Boishakhi Mela ‘comes home’ to its East End roots and family ‘localism’
- Credit: Archant
This year’s Bengali Mela finally shook off its commercial shackles of the past few years after families in London’s East End had complained it was too expensive to take part in.
The procession through Spitalfields and Bethnal Green winding its way along Brick Lane, Old Montague Street and Vallance Road ended with yesterday’s free family festival in Weavers Fields rather than a ticketed enclosure in Victoria Park run by a private company for profit.
It was no national event drawing crowds from all over Britain, but was “back home” as the local festival it had started out as 18 years ago.
The controversial move back by Tower Hamlets council had ended the commercialisation era at Vicky Park trying to rival the Notting Hill Carnival.
Yesterday’s spectators lining Brick Lane for the parade and the crowds in Weavers Fields were a little thinner on the ground—but at least it was back in the community.
“There was some anxiety of crowds in the area,” Mayor John Biggs told the East London Advertiser at the Mela.
“But I wanted this to be a local event for families in the East End.
- 1 Plan to install gates at canalside development blocked despite ASB concerns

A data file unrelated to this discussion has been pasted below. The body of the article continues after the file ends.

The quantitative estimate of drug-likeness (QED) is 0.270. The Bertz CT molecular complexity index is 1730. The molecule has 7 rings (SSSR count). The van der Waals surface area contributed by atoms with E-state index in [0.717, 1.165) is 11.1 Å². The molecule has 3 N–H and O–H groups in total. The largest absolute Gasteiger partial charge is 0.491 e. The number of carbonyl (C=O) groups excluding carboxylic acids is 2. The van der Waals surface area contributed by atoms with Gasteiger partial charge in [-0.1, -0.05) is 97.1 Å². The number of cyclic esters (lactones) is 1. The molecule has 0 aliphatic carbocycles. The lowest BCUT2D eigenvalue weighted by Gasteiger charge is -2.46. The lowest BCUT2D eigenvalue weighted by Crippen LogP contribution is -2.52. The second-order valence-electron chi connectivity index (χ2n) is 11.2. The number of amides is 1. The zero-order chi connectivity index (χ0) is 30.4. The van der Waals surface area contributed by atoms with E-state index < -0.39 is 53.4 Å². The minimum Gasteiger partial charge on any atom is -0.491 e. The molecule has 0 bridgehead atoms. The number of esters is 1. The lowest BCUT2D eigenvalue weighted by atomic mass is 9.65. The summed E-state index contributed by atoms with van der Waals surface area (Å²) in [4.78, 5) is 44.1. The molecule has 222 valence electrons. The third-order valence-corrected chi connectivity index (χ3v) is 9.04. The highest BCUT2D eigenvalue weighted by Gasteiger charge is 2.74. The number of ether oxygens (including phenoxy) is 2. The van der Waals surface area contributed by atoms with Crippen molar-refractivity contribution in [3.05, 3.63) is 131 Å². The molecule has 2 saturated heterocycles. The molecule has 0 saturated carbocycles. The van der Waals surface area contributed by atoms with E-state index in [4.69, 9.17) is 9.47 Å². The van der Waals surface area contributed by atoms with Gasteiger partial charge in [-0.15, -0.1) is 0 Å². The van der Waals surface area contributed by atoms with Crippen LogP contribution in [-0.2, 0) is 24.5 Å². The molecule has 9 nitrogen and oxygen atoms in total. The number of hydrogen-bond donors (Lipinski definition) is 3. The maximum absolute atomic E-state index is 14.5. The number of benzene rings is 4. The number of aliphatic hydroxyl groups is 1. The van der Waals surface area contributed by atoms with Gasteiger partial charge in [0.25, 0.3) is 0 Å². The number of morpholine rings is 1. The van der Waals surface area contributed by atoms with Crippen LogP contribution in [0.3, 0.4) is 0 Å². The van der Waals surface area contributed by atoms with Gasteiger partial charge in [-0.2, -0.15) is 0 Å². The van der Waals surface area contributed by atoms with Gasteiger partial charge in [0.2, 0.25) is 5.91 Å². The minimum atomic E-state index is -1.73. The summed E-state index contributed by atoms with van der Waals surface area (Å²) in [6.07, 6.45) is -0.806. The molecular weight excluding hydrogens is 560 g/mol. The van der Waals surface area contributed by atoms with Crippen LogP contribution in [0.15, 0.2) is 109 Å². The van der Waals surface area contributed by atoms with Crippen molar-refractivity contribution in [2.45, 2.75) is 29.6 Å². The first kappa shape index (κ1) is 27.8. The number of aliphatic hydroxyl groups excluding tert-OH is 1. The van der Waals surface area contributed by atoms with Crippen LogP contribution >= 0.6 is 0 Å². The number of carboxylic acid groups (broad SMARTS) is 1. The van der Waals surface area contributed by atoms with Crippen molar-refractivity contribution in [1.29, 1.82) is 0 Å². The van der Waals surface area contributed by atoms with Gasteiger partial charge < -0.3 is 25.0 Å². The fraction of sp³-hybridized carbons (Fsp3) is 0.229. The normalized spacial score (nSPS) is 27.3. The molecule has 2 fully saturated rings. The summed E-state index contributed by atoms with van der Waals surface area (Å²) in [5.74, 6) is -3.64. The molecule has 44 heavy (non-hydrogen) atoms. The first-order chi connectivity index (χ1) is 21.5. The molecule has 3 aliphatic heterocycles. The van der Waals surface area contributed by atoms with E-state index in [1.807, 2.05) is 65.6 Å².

- 2 Tower Hamlets A Level results 2022: Live updates for borough's schools
- 3 London Assembly: TfL urged to rethink plans to cut 78 bus routes
- 4 'Ruthless' killer sentenced for Isle of Dogs murder
- 5 Product sold at Tesco recalled due to risk of disease-causing bacteria
- 6 Thames Water: Hosepipe ban announced for London and Thames Valley
- 7 Man 'seriously injured' after e-scooter fall
- 8 Man reportedly 'chased by moped rider with large knife' in Poplar
- 9 Jailed: Eight east London offenders locked up in July
- 10 Teenager, 17, arrested after car crashes into Bow apartment building
“I’m not driven by getting the highest possible numbers of spectators as we can.
“We wanted an event strongly rooted in the community and to bring it back to Bethnal Green and not to become a national event with people from all over the UK—this is an East End event where it started.”
Last year was run by a business, as a commercial enterprise, “but many families complained that it cost them a lot of money to go round,” he pointed out.
Performances on stage were briefly interrupted by Mr Biggs, local MP Rushanara Ali and the Bangladesh High Commissioner welcoming the crowds with rather short speeches before the live entertainment resumed.
The mayor added later: “People in the East End have to have some enjoyment as well as the grit and grind of daily life.”
He then went on a “regal walkabout” in his working class cloth cap to greet and meet families in the sunshine enjoying the food stalls, funfair attractions, picnics on the grass and even the council cleansing contractors’ remote-controlled C3 recycling robot chasing the children.
But it wasn’t long before the park began filling up in the late afternoon for a ‘catwalk’ show by the British Bangladesh Fashion Council and stage performances by top Bangla acts like Bolly Flex, Habib Wahid, Ayub Bachchu and LRB.
The Mela had finally come back to the community.